Pacific Lutheran University

Economics of Outsourcing

 

Home Page

In February 2005, Professor Mark Reiman's International Economics class at Pacific Lutheran University began a journey into the exciting world of economic theory.  Come along with us as we apply our knowledge to the issue of economic outsourcing . . . and you too can become a cagey veteran of outsourcing theory!

i


So . . . What's the Big Deal?


  • 71 percent of Americans are concerned that the current trend of outsourcing jobs to foreign countries will affect their job security or earning potential. (Source: BH Careers International, 2004-07-16)

    Speakers

  • 3.3 million U.S. jobs are expected to be outsourced to India and China over the next several years. (Source: Business Week, 2003)

  • It is estimated that for every $100 of call-center work offshored by US companies, $143 is invested back into the US economy. This figure is $133 for IT services work and $142 for high-end knowledge services like equity research, and risk management. (Source: Business Week, 2003)

Let's examine the pro and con arguments for economic outsourcing: We'll begin with the cons (since those seem to be running rampant these days).

The Argument AGAINST Outsourcing

Ron HiraA search for “outsourcing” at Amazon.com yields 1,708 books alone.  The majority of these books are are written fron an anti-outsourcing stance, with titles ranging from Outsourcing America:  What’s Behind Our National Crisis and How We Can Reclaim American Jobs (by Ron and Anil Hira, 2005), to Exporting America:  Why Corporate Greed Is Shipping American Jobs Overseas  (by Lou Dobbs, 2004). 

While blue-collar workers have traditionally been the first to lose their jobs to outsourcing, white-collar employees are increasingly seeing their jobs move overseas as well.  As a result, labor unions have been some of the most vLou Dobbsocal critics of outsourcing, often claiming that companies’ sending jobs overseas to benefit from lower costs will lead to inferior labor laws—an accusation often termed the “race to the bottom.” 

As Mike Gildea, a representative of the AFL-CIO, explained in speaking about the countries receiving outsourced U.S. jobs, “More often than not, the labor standards are non-existent or are not enforced.  [Firms] can escape protective labor laws. They don't have to worry about it.”  Moreover, as labor lawyer Daniel Pyne notes, employees in foreign countries “earn much lower wages and enjoy few, if any, of the protections enjoyed by their American counterparts.”  Thus, not only do critics believe outsourcing will render them unemployed, literally taking the food off their tables, but also that it will lead to an overall world decrease in labor standards (USA Today).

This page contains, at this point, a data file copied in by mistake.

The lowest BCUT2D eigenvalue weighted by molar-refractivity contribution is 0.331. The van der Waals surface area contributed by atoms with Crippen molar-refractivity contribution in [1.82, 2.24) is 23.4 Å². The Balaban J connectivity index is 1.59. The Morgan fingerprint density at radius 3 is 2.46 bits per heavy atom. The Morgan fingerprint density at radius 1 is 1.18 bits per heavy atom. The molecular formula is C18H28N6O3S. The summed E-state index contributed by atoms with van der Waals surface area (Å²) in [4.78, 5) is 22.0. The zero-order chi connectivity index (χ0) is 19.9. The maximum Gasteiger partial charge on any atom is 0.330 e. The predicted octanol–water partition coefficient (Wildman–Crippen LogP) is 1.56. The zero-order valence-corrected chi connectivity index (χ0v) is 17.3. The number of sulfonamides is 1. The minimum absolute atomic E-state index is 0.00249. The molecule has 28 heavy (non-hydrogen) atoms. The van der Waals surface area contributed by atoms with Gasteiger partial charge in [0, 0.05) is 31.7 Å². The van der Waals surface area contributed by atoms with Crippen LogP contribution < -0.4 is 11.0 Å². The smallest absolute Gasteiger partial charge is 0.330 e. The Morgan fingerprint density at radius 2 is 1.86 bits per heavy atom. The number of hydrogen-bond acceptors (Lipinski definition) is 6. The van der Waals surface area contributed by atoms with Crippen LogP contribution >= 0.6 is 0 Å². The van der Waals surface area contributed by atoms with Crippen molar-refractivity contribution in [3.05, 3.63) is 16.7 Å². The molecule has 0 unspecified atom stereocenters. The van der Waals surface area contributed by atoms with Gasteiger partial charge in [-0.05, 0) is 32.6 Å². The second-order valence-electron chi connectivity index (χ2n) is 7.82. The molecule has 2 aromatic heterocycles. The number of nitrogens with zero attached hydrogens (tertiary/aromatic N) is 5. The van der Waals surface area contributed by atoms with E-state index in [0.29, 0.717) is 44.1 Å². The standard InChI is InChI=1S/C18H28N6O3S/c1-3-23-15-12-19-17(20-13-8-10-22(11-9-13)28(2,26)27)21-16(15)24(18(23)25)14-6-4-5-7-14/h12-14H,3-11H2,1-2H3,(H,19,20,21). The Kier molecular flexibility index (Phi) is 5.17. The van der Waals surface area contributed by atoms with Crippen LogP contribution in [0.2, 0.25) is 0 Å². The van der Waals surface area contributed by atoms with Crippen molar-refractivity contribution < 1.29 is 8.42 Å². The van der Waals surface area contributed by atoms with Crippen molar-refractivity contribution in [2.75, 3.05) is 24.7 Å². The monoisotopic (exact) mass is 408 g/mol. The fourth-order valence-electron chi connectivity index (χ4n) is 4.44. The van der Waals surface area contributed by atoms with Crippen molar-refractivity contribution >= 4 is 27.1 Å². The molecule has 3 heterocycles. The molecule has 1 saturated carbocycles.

The Argument FOR Outsorcing


So yes, some Americans are facing unemployment from outsourcing, however, this fact leads to one of the greatest outsourcing myths:  the U.S. as a whole is losing jobs.  Not so.  According to research from The Heritage Foundation, the U.S. has never previously had so many people employed.  As their household employment survey showed, 1.9 million more Americans have been employed since the end of the last recession in November 2001.  “That means, there are 138.3 million workers in the U.S. economy today—more than ever before.” 

BhagwatiMoreover, proponents of outsourcing believe the picture of unemployment is not nearly as bleak as critics paint it.  While the most startling estimate predicts a loss of 3.3 million service jobs between 2000 and 2015, the real number is in actuality much closer to an average of 55,000 jobs lost per economic quarter.  Here it is important to note that job loss is part of the normal economic cycle—on average, 7.71 million Americans are unemployed each quarter, and the estimated number of jobs lost to outsourcing equal only 0.71% of this total.

Rather than focus solely on job loss, supporters of outsourcing believe it can bring great benefits to the economy as a whole and suggest the development of government-sponsored retraining programs and other unemployment aid as a way to soften the blow to those whose jobs are affected (The Heritage Foundation). 

Want to know more?

For an indepth examination of the outsourcing debate, return to the top of this page and click on the menu options to the left.  You'll explore more about the economic theory, data, and perspectives surrounding this issue. 



On the lighter side . . . check out our selection of outsourcing funnies!

Cartoons » 


Upcoming Events You Won't Want to Miss!


Summer Econ BBQ:

BYOP (Bring your own tri-color pen), and we’ll provide the graph paper!)   Hamburgers, watermelons, and environmental Kuznets curves will abound.  Also featuring guest speaker Paul Krugman! 

Econ Night at Jazz Bones:

Come hear the singin’ sensations of PLU’s very own econ band, playing their latest hits:  “Autarky Blues” and “Won’t Get Systematically Fooled Again.”

Econ Support Group:

Has the prospect of a whole summer without economics got you down?  Sign up now for our support group starting the week after graduation.  We’ll discuss coping methods.  For immediate relief, call our 24 hour hotline at 1-800-ECON-NOW!

New PLU Physical Education Course:

Look for “Economics Interpretive Dance” coming soon this fall.  This class will start off with the basic steps for supply and demand curves, and progress toward the four-quadrant Specific Factors Model.  Don’t be shy—no previous dance experience required!